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Fertilization and Cell Division—The formation of the zygote and the subsequent cell divisions are manifestations of the mystery and magic of life. DNA encoding, which passes the parents’ ‘heritage’ to future generations, creates a kind of ‘eternal life,’ at least at the genetic level.


1. (Classical Myth & Legend) the Greek personification of death: son of Nyx, goddess of night. Roman counterpart: Mors

Existence and non-existence, life force and its end—Brice explored these dualities throughout his oeuvre. Images of sarcophagi appear with other motifs representing forms of ‘Eros,’ the ‘magic’ of reproduction (zygote cell division) and of the Supreme Eye.

Since the Middle Paleolithic period many cultures have buried their dead in graves or earthen mounds and so have created a duality deep within our primordial psyches. While we live on the earth, which feeds us, and are born of our mothers’ wombs, after we die ‘we’ are returned to a kind of womb—graves or what might be thought of as wombs in the earth. So, the Great Mother Earth simultaneously represents fertility and birth and also death as sarcophagi, caverns and burial mounds symbolize passageways into eternity, with all the mystery it holds for us.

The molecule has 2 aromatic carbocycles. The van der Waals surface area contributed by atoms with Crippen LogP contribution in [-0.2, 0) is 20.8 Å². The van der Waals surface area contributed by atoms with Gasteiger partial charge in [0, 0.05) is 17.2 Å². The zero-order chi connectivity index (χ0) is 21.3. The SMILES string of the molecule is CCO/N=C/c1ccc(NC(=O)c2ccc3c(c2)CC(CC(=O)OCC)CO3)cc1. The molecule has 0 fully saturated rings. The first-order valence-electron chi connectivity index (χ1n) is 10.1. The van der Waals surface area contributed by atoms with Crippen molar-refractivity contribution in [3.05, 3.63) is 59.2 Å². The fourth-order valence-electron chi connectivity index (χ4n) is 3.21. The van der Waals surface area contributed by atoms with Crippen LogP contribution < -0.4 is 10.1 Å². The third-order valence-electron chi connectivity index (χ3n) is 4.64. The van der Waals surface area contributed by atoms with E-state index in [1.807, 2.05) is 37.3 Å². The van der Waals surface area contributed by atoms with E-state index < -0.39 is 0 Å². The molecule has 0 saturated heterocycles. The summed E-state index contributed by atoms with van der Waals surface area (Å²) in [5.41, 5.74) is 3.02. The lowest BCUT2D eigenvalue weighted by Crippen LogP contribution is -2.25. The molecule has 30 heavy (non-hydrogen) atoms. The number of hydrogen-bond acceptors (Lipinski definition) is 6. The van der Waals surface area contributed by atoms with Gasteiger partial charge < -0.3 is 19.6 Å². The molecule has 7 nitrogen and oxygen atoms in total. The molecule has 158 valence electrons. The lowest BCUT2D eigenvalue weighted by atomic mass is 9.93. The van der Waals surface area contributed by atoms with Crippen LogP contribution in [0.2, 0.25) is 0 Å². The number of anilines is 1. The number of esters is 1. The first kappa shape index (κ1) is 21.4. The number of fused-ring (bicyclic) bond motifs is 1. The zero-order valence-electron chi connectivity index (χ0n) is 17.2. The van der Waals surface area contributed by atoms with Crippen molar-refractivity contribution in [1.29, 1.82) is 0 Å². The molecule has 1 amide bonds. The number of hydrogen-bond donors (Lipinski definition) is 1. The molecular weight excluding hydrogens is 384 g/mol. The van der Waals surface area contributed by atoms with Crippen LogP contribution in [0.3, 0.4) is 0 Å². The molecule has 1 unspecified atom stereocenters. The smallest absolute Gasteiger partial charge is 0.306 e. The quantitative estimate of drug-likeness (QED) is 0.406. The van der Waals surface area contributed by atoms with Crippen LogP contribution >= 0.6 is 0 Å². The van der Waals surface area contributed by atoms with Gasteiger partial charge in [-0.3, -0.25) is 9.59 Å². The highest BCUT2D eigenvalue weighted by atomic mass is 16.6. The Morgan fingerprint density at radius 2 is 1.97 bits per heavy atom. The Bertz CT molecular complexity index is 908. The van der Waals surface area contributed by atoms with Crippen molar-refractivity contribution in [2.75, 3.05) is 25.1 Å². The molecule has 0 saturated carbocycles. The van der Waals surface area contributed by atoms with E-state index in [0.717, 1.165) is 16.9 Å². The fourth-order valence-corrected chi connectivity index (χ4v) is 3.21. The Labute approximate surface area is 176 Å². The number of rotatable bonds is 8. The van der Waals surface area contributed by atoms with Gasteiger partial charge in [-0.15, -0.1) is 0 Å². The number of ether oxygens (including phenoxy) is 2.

Brice’s sarcophagus motifs seem occasionally to give the feeling of being opening-like. They are often depicted along with vulva and cervix “passageways” motifs. Is this combination of motifs simply an expression of the dichotomy between life and death? Or, is their combination a visual slime that is meant to insinuate similar portal functions between our mothers and mother earth—from and into different worlds that are beyond our understanding? Or, does Brice mean to imply all of these at once?